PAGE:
KA day currently goes by without any rule changes in the App Store. Apple has now announced an agreement with the Japanese competition regulator, which should bring innovations for app developers around the world. In the future, the electronics giant wants to give a certain group of apps more options to register users outside of its platform. That would make it easier for the operators of these apps to bypass Apple’s own payment system, which is associated with a commission of up to 30 percent.
This agreement comes just a few days after a law was passed in South Korea, according to which operators of app platforms such as Apple and Google are no longer allowed to force application developers to use their own payment systems. Last week, Apple also reached a settlement to settle a lawsuit brought by a group of app developers. In the future, it should be made easier for them to inform their users about alternative payment options.
With the concession that has now been announced, Apple achieved that the Japanese competition regulator has stopped an investigation that has been ongoing for five years. The regulator had accused the American company of preventing consumers from better shopping opportunities by banning references to the possibility of paying via external Internet sites. He saw it as a possible violation of competition law. With its iPhones, Apple has a 46.5 percent share of the smartphone market in Japan. Around 30 million smartphones are sold in Japan each year.
Reader apps are now allowed to link external payment processes
The agreement expressly relates only to programs that Apple classifies as “reader apps”. This includes providers of subscriptions to digital media content such as music, films and books. Examples of this are the video service Netflix, the music app Spotify and the book platform Kindle from Amazon. Some of these providers are already circumventing Apple’s payment system, but are forced to do so in a way that is not particularly user-friendly. Netflix, for example, does not allow you to set up an account directly there after downloading its app onto an iPhone, as this would result in the commission being due. Instead, they have to register elsewhere, for example on the Netflix website, and only then can subscribers use the iPhone app. According to the agreement that has now been concluded, reader apps should in future place a single link within the app that leads to their website, where the account can then be set up and managed.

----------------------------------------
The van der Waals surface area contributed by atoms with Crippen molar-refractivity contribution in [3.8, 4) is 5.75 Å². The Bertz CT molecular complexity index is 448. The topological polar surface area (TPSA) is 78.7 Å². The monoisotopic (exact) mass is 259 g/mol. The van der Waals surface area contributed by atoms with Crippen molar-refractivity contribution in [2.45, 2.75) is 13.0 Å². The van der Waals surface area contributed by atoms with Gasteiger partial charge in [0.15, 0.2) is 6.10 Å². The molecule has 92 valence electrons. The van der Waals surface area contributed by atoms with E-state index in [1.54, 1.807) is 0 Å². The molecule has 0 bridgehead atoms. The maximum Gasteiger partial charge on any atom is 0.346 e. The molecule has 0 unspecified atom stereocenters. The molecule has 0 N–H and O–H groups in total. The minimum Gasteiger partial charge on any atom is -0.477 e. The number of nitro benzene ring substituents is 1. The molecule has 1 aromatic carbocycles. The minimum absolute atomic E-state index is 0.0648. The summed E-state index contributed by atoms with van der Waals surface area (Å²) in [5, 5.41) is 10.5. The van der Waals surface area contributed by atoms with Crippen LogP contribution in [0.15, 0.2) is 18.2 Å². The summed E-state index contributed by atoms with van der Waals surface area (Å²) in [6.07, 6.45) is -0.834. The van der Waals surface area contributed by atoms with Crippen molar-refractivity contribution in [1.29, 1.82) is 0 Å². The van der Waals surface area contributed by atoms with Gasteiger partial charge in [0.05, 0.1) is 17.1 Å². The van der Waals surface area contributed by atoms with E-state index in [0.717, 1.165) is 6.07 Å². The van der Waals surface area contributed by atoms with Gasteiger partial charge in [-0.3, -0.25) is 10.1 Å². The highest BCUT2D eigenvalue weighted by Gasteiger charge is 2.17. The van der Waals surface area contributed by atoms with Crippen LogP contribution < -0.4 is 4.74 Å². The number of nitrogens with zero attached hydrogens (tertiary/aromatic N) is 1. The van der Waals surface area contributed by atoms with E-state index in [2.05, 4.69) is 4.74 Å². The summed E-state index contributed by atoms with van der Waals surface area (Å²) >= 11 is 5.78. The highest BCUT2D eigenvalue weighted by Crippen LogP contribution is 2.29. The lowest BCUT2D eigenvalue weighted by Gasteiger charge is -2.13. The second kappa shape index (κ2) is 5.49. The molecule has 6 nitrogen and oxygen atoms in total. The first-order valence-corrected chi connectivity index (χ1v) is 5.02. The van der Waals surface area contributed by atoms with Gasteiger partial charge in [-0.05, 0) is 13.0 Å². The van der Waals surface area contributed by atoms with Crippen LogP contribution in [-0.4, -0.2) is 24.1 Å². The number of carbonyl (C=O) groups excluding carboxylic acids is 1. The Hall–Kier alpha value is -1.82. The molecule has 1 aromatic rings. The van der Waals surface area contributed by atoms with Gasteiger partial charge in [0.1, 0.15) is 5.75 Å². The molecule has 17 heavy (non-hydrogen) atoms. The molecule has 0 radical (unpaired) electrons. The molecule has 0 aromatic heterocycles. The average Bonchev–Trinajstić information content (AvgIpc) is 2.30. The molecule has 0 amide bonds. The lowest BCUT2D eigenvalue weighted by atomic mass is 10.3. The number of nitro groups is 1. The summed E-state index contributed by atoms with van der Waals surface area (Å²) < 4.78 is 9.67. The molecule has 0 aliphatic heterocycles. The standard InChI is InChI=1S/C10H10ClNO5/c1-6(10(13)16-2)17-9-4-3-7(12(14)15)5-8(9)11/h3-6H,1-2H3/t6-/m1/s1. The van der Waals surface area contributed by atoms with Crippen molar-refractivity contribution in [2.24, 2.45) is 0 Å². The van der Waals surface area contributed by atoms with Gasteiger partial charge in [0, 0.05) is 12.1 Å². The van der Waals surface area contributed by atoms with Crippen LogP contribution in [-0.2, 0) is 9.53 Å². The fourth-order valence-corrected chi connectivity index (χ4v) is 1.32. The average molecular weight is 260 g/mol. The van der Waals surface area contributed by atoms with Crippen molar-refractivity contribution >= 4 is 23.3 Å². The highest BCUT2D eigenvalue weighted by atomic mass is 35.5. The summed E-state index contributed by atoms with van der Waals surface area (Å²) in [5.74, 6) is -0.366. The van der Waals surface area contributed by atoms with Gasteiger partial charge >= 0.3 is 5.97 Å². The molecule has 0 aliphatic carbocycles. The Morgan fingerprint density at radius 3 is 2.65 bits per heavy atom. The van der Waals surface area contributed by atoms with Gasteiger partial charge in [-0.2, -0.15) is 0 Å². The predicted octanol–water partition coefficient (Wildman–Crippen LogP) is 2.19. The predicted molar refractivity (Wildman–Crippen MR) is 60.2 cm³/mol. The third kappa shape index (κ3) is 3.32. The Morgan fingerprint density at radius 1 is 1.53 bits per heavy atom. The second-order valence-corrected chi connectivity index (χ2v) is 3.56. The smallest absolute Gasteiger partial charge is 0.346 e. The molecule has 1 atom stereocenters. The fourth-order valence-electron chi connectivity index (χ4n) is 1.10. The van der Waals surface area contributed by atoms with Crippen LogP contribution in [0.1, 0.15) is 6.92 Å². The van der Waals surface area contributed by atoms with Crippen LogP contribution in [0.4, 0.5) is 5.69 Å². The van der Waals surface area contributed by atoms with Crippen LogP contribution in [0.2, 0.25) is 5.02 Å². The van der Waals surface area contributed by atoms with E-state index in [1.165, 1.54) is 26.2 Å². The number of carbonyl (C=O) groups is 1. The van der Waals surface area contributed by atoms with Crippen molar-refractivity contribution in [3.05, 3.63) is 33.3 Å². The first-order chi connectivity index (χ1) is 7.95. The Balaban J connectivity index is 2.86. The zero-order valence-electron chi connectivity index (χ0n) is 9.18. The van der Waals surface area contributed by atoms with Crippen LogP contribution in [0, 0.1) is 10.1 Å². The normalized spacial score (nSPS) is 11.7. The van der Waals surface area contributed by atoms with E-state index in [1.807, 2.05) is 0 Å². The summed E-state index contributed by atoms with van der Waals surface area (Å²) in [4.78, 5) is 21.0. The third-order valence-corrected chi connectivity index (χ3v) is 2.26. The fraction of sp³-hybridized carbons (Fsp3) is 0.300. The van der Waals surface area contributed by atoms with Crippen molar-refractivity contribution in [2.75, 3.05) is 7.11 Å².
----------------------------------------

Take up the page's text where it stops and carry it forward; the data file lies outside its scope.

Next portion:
Spotify is now benefiting from the concessions, but called them “limited” in a press release and said that this did not solve all problems. The music service is one of the sharpest critics of Apple’s business practices in the App Store. He has filed a complaint with the EU Commission, which became the basis of antitrust proceedings that were opened last year.
Video game manufacturers are also making demands
The Japanese supervisory authority also emphasized that the agreement with Apple only relates to certain digital content. However, she said investigations in other segments such as video games are still possible. Video games are currently the focus of one of the most spectacular confrontations around Apple’s App Store. Almost exactly a year ago, the video game manufacturer Epic Games (Fortnite) filed a lawsuit against Apple, accusing the company of exploiting its monopoly on iPhones to impose its conditions on app developers, for example a 30 percent commission on transactions within the apps. A trial took place in this dispute this spring, and the verdict is expected in the near future. In its lawsuit, Epic called for a change in Apple’s business model. Epic CEO Tim Sweeney is unimpressed by the company’s recent concessions. He tweeted that Apple was tweaking its strategy every day in the hopes of maintaining its core practices. The reader apps would now get a “special deal”.
Japan’s regulators have meanwhile underlined that it is not forbidden for providers in the Apple Store to transform their apps into reader apps in order to benefit from the new rules. As part of the deal, Apple pledged to regularly report to Japan’s competition regulator about improvements to the guidelines for approving apps in the App Store over the next three years. The main concern is the monopoly regulator that Apple is restricting competition with unclear licensing rules. Apple is also facing increased pressure from politicians and regulators in its American home market. In the Senate, representatives of both parties recently presented a bill that could bring about significant changes in the business models of app platforms. Their operators should therefore no longer force app developers to use their own payment systems, and they would have to allow users to download apps outside of the app stores.